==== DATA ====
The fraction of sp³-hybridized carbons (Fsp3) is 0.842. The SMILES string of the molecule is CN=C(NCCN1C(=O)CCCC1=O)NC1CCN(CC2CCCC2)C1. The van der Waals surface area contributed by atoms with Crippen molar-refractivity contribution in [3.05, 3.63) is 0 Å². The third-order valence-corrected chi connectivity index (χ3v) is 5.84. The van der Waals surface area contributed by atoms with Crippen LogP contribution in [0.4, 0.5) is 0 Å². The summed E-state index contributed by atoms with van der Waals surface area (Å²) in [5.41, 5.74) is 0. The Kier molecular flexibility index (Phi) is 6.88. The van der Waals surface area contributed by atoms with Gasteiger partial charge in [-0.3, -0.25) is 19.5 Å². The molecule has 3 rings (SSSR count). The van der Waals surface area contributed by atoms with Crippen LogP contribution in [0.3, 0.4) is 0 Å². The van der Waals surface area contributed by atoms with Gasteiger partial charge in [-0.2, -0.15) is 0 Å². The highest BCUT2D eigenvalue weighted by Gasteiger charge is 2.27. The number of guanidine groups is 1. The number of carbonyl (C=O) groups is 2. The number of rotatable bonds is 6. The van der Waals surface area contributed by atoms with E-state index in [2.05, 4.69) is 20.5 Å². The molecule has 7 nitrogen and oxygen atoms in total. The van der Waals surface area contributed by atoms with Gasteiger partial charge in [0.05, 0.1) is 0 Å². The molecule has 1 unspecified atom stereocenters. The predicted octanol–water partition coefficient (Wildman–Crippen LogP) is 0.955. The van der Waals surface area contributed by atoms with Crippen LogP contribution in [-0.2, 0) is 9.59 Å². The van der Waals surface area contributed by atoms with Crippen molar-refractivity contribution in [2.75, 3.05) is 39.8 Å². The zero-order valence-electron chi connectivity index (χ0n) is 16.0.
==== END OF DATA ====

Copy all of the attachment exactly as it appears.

The fraction of sp³-hybridized carbons (Fsp3) is 0.842. The SMILES string of the molecule is CN=C(NCCN1C(=O)CCCC1=O)NC1CCN(CC2CCCC2)C1. The van der Waals surface area contributed by atoms with Crippen molar-refractivity contribution in [3.05, 3.63) is 0 Å². The third-order valence-corrected chi connectivity index (χ3v) is 5.84. The van der Waals surface area contributed by atoms with Crippen LogP contribution in [0.4, 0.5) is 0 Å². The summed E-state index contributed by atoms with van der Waals surface area (Å²) in [5.41, 5.74) is 0. The Kier molecular flexibility index (Phi) is 6.88. The van der Waals surface area contributed by atoms with Gasteiger partial charge in [-0.3, -0.25) is 19.5 Å². The molecule has 3 rings (SSSR count). The van der Waals surface area contributed by atoms with Crippen LogP contribution in [0.3, 0.4) is 0 Å². The van der Waals surface area contributed by atoms with Gasteiger partial charge in [-0.2, -0.15) is 0 Å². The highest BCUT2D eigenvalue weighted by Gasteiger charge is 2.27. The number of guanidine groups is 1. The number of carbonyl (C=O) groups is 2. The number of rotatable bonds is 6. The van der Waals surface area contributed by atoms with E-state index in [2.05, 4.69) is 20.5 Å². The molecule has 7 nitrogen and oxygen atoms in total. The van der Waals surface area contributed by atoms with Gasteiger partial charge in [0.05, 0.1) is 0 Å². The molecule has 1 unspecified atom stereocenters. The predicted octanol–water partition coefficient (Wildman–Crippen LogP) is 0.955. The van der Waals surface area contributed by atoms with Crippen LogP contribution in [-0.2, 0) is 9.59 Å². The van der Waals surface area contributed by atoms with Crippen molar-refractivity contribution in [2.75, 3.05) is 39.8 Å². The zero-order valence-electron chi connectivity index (χ0n) is 16.0.